US President Donald Trump announced Tuesday a 30 percent tariff on imported solar equipment in a move likely to hurt the growing solar industry but one widely expected within the sector.
The tariff – aimed at breaking China’s stronghold on the industry – will start at 30 percent in year one and drop 5 percent per year in the following three years. The first 2.5GW of imported solar cells will be excluded from the tariff, which will expire after four years.
While the tariffs may be a boon for domestic solar manufacturers, they are likely to drive up costs for developers and others in the US renewables space. The American Council on Renewable Energy called the move “a needless drag on an important source of domestic investment and job creation”.
But for asset managers, the tariffs come as no surprise and are in fact lower than many investors feared. In October, the US International Trade Commission recommended a 35 percent tariff on the panels, leading to expectations that a higher tariff was possible.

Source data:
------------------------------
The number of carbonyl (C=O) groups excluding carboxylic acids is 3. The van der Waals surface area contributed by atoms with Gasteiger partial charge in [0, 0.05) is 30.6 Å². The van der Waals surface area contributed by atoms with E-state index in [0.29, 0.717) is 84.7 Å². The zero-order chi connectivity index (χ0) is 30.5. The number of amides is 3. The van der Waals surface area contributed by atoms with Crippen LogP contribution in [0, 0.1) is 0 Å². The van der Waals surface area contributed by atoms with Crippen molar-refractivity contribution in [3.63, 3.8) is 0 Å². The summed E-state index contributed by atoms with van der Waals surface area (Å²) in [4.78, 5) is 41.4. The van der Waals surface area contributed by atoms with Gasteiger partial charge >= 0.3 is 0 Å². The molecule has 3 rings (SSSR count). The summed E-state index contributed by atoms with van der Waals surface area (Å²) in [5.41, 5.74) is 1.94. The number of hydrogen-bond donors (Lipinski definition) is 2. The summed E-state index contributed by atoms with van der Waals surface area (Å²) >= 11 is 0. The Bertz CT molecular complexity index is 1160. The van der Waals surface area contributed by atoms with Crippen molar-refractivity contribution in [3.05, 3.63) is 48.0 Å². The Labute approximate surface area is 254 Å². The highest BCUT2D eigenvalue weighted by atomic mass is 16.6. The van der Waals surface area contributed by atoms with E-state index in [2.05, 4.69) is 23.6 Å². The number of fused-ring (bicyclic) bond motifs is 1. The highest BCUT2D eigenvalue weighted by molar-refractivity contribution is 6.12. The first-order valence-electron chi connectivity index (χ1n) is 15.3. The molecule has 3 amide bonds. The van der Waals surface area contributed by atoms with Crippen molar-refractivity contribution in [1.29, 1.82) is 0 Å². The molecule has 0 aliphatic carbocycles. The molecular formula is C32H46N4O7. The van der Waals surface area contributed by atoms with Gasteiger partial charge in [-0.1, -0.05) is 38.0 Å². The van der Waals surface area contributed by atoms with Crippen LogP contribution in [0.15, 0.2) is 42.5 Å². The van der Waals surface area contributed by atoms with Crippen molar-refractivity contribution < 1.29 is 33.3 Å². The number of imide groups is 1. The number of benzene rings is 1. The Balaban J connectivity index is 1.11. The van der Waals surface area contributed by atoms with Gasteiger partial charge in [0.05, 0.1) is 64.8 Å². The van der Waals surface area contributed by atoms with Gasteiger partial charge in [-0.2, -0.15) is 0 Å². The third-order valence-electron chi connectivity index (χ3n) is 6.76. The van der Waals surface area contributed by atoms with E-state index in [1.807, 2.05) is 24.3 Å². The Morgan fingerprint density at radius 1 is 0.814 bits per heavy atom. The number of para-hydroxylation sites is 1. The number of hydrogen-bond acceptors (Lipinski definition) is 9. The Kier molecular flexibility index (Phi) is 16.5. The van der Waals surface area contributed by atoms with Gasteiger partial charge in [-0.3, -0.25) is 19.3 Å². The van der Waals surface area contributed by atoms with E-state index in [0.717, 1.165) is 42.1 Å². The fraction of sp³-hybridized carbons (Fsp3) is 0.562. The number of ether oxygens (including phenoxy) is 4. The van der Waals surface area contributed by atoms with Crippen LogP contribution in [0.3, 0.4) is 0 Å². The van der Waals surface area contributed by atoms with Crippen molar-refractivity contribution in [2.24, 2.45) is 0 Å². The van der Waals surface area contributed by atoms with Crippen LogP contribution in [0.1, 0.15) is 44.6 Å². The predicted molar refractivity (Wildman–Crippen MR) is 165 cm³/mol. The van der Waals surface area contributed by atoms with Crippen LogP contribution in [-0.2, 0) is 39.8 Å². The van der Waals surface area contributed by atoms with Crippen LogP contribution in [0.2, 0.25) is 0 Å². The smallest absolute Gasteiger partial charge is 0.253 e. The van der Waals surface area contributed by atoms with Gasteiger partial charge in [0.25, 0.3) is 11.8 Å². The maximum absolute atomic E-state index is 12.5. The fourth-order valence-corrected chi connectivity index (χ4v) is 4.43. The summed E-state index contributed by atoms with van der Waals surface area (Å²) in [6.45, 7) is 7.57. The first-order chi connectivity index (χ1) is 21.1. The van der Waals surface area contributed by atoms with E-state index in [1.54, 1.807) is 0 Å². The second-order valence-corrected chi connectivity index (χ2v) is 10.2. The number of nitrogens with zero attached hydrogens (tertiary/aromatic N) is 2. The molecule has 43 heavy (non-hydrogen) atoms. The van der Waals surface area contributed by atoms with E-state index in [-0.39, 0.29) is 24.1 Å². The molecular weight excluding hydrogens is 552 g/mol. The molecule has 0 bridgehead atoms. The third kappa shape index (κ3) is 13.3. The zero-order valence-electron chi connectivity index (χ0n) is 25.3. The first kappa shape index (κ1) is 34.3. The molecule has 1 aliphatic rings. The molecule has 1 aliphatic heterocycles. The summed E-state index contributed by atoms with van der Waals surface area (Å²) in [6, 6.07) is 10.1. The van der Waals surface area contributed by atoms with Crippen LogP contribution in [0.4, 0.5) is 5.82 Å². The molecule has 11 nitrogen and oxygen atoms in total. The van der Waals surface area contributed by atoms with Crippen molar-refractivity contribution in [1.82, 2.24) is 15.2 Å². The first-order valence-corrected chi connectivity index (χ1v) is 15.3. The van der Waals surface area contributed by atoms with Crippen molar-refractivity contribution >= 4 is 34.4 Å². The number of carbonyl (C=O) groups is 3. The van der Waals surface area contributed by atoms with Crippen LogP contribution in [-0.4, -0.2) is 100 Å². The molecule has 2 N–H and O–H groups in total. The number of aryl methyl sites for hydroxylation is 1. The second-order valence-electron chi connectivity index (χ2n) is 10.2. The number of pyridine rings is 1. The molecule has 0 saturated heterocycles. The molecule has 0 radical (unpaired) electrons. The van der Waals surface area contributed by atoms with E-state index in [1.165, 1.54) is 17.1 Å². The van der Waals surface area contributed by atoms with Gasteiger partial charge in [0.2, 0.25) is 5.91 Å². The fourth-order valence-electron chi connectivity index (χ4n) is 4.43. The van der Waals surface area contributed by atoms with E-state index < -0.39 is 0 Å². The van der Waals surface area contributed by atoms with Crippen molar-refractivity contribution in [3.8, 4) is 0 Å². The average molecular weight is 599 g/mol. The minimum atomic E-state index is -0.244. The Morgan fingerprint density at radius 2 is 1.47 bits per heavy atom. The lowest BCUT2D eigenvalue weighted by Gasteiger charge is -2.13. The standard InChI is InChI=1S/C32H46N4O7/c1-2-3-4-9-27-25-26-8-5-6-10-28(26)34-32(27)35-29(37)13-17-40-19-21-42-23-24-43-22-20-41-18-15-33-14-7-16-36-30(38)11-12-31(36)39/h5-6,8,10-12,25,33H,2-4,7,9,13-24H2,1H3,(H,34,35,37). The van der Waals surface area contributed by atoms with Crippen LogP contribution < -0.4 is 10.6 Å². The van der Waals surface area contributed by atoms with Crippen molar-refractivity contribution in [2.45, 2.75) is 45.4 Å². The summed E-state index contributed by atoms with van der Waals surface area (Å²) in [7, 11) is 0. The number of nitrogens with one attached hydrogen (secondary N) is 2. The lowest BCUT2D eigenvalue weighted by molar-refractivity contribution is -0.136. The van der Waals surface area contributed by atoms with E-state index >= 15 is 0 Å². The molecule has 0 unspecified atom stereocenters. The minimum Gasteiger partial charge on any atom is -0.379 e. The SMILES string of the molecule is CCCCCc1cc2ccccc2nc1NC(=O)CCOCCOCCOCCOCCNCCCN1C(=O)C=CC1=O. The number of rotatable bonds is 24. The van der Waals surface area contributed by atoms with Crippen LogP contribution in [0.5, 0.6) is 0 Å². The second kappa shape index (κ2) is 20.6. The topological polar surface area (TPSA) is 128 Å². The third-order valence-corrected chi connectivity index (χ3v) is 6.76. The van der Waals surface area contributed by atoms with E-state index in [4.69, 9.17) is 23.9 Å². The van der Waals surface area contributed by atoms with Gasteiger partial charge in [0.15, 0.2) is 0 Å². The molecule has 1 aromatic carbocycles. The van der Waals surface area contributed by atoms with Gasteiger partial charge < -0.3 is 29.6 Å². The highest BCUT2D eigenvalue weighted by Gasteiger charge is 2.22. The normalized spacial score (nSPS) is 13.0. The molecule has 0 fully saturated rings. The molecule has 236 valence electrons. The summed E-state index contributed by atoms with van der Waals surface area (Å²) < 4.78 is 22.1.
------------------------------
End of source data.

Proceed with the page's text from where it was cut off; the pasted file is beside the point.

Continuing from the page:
“It has a negative impact on the economy and the solar market in general, but that impact has already been priced into current module prices and growth expectations,” Scott Brown, the chief executive of New Hampshire-based New Energy Capital, told Infrastructure Investor. “The market has been pricing in about a 35- to 40-percent tariff since last summer, so we don’t expect to see any material impact on the market.”
Investors noted that the decision will remove a question mark across the market.
“The silver lining in this, if there is a silver lining, is that it has taken uncertainty off the table,” Brent Canada, Deutsche Bank’s head of infrastructure and energy debt origination, told Infrastructure Investor. “Capital markets just don’t do well with uncertainty.”
Benoit Allehaut, a director of clean energy infrastructure for Capital Dynamics, said the tariff will not have too dramatic an impact. Most of a project’s costs come from construction rather than the price of the panels themselves, Allehaut noted.
“It’s an adder,” he told Infrastructure Investor of the tariff. “But it is far more muted than what people may think.”
Despite the tariff, expectations for growth in the solar industry remain high.
“While tariffs may delay investments in solar generation at first, we think the long-term impact will be limited since the tariffs expire in four years and the recent pricing of solar energy for 2023 reached record lows,” said Lesley Ritter, an analyst at Moody’s Investors Service.
Added Allehaut, “I don’t expect demand for long-term contracts to abate in any shape or form.”